Economic and monetary developments
At its monetary policy meeting on 7 September 2017, the Governing Council assessed that while the ongoing economic expansion provides confidence that inflation will gradually head to levels in line with its inflation aim, it has yet to translate sufficiently into stronger inflation dynamics. The economic expansion, which accelerated more than expected in the first half of 2017, continues to be solid and broad-based across countries and sectors. At the same time, the recent volatility in the exchange rate represents a source of uncertainty which requires monitoring with regard to its possible implications for the medium-term outlook for price stability. Measures of underlying inflation have ticked up slightly in recent months but, overall, remain at subdued levels. Therefore, a very substantial degree of monetary accommodation is still needed for underlying inflation pressures to gradually build up and support headline inflation developments in the medium term. The Governing Council thus maintained its monetary stance and will decide in the autumn on the calibration of the policy instruments beyond the end of the year.
Economic and monetary assessment at the time of the Governing Council meeting of 7 September 2017
The euro area economic expansion is continuing and becoming increasingly resilient, with the ECB’s monetary policy measures supporting domestic demand. Euro area real GDP increased by 0.6%, quarter on quarter, in the second quarter of 2017, after 0.5% in the first quarter. Real GDP growth is supported primarily by domestic demand. Private consumption is underpinned by employment gains, which are also benefiting from past labour market reforms, and by increasing household wealth. The recovery in investment continues to benefit from very favourable financing conditions and improvements in corporate profitability. Surveys and short-term indicators confirm the outlook for robust growth momentum in the near term.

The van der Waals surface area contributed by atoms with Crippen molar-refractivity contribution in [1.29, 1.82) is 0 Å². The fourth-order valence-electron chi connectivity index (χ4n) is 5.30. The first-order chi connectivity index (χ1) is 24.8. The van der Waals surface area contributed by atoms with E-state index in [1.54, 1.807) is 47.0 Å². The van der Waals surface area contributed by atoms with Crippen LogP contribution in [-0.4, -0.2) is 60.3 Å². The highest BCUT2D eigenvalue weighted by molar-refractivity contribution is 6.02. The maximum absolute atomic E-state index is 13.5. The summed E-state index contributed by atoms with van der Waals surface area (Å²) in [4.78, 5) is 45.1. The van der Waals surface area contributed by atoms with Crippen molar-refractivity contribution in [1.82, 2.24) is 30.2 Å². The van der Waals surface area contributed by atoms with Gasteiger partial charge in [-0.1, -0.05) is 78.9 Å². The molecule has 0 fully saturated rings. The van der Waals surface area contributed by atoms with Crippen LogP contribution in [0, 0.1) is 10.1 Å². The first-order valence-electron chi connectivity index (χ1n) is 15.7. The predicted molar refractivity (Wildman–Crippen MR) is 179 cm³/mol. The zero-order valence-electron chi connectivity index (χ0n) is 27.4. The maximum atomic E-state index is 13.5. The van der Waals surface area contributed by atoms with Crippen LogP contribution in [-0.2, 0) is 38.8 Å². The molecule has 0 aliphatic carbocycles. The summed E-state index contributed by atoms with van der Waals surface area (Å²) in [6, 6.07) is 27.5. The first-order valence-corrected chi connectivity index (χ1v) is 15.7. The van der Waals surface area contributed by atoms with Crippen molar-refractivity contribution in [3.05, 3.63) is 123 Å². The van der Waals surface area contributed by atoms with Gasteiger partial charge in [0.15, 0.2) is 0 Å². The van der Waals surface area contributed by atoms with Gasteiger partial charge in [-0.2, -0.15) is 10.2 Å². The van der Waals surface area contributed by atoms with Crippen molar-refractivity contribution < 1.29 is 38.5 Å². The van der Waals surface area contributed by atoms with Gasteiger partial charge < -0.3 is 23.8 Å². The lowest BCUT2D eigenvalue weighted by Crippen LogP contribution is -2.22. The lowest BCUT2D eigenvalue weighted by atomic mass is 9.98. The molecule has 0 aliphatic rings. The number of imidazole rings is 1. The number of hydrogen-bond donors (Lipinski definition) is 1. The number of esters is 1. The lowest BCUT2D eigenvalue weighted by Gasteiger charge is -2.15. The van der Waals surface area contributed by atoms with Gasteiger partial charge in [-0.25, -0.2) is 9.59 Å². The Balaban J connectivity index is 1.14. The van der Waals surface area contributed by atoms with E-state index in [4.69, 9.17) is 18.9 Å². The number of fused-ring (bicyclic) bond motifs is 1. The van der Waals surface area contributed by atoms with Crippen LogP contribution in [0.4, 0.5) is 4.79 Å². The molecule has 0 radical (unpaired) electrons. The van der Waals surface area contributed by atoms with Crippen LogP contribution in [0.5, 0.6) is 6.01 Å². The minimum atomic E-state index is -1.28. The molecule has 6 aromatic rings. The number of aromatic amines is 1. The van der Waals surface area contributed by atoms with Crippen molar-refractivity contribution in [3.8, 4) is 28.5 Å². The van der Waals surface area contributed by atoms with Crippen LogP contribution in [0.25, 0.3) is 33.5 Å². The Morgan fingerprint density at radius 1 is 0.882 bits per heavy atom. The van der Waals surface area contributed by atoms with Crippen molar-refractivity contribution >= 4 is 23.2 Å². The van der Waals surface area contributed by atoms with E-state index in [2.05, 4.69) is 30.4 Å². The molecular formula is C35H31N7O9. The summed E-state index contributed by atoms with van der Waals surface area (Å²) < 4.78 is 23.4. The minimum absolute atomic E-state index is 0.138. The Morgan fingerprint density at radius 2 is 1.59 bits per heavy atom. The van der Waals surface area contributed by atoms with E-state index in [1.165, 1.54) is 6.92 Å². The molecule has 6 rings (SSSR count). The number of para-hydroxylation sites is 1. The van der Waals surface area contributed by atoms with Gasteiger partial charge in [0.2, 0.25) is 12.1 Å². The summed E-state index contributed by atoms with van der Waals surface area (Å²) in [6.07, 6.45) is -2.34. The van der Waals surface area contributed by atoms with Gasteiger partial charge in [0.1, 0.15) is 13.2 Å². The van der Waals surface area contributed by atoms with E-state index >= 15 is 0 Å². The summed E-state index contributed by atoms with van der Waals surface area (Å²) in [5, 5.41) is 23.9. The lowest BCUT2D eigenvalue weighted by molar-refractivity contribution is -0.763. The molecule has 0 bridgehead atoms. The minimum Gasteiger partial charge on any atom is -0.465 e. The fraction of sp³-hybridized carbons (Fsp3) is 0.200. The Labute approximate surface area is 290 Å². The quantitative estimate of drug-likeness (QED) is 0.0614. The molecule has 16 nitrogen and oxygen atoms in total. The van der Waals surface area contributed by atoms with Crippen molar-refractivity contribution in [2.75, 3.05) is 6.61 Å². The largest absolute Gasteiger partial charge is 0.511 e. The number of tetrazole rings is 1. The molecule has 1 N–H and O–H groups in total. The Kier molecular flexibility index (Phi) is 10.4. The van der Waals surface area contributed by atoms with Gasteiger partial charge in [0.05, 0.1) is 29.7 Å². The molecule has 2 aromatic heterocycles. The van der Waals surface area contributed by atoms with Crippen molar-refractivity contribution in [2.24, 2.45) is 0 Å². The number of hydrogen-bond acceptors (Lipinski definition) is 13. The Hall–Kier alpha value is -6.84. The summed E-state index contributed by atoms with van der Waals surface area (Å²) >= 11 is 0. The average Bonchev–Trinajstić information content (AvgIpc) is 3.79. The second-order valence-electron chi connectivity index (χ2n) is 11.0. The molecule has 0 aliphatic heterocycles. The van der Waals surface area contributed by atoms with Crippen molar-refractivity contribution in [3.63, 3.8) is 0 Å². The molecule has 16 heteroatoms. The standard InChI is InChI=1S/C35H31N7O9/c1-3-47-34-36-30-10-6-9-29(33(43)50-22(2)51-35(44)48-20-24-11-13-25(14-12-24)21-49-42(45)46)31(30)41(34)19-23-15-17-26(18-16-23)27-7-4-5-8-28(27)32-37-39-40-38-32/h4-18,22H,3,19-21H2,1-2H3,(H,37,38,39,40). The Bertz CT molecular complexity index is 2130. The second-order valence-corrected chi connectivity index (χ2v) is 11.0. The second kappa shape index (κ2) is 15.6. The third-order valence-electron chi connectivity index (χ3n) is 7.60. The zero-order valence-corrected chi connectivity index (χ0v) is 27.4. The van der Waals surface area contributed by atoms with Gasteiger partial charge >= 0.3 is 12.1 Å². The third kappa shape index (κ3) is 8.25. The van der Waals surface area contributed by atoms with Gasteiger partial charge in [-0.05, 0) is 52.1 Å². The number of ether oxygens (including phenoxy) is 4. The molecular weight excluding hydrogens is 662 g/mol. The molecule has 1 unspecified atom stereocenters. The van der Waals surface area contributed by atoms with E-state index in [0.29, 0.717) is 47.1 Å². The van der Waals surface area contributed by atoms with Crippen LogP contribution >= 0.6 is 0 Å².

The broad-based global recovery will support euro area exports. Global economic activity is projected to accelerate moderately, underpinned by continued monetary and fiscal policy support in advanced economies and a recovery in commodity-exporting emerging market economies. After showing a marked improvement at the turn of the year, global trade has softened recently, but leading indicators continue to signal positive prospects. Overall, the broad-based global recovery will mitigate the potential impact on exports of a stronger exchange rate, which has appreciated by 3.4% in trade-weighted terms since the Governing Council’s monetary policy meeting in June.
The September 2017 ECB staff macroeconomic projections for euro area real GDP growth are 2.2% in 2017, 1.8% in 2018 and 1.7% in 2019. Compared with the June 2017 Eurosystem staff projections, the expected growth rates have been revised up for 2017 and are broadly unchanged thereafter. Risks surrounding the euro area growth outlook remain broadly balanced. On the one hand, the current positive cyclical momentum increases the chances of a stronger than expected economic upswing. On the other hand, downside risks continue to exist, primarily relating to global factors and developments in foreign exchange markets.
According to Eurostat’s flash estimate, euro area annual HICP inflation in August 2017 was 1.5%, up from 1.3% in July. This reflected higher energy and, to a lesser extent, higher processed food inflation. On the basis of current oil futures prices, annual rates of headline inflation are likely to temporarily decline towards the turn of the year, mainly reflecting base effects in energy prices, before rising again.
While measures of underlying inflation have ticked up moderately in recent months, they have yet to show convincing signs of a sustained upward trend. According to Eurostat’s flash estimate, HICP inflation excluding energy and food was 1.2% in August, unchanged from July, but 0.4 percentage point higher than the average for the final quarter of 2016. Domestic cost pressures, notably from labour markets, are still subdued. Underlying inflation in the euro area is expected to rise gradually over the medium term, supported by the ECB’s monetary policy measures, the continuing economic expansion, and the corresponding gradual absorption of economic slack and rising wages.
The September 2017 ECB staff macroeconomic projections for the euro area foresee annual HICP inflation at 1.5% in 2017, 1.2% in 2018 and 1.5% in 2019. Compared with the June 2017 Eurosystem staff macroeconomic projections, the outlook for headline HICP inflation has been revised down slightly, mainly reflecting the recent appreciation of the euro exchange rate.
The euro area budget deficit is foreseen to decline further over the projection horizon (2017-19) owing to improving cyclical conditions and decreasing interest payments. Based on the September 2017 ECB staff macroeconomic projections, the general government deficit ratio for the euro area is expected to fall from 1.5% of GDP in 2016 to 0.9% of GDP in 2019.Structural deficits, however, are not declining, despite the favourable growth dynamics.
Money growth remained robust despite some monthly volatility. The recovery in the growth of loans to the private sector has been proceeding. At the same time, the annual flow of total external financing to non-financial corporations is estimated to have eased somewhat in the second quarter of 2017.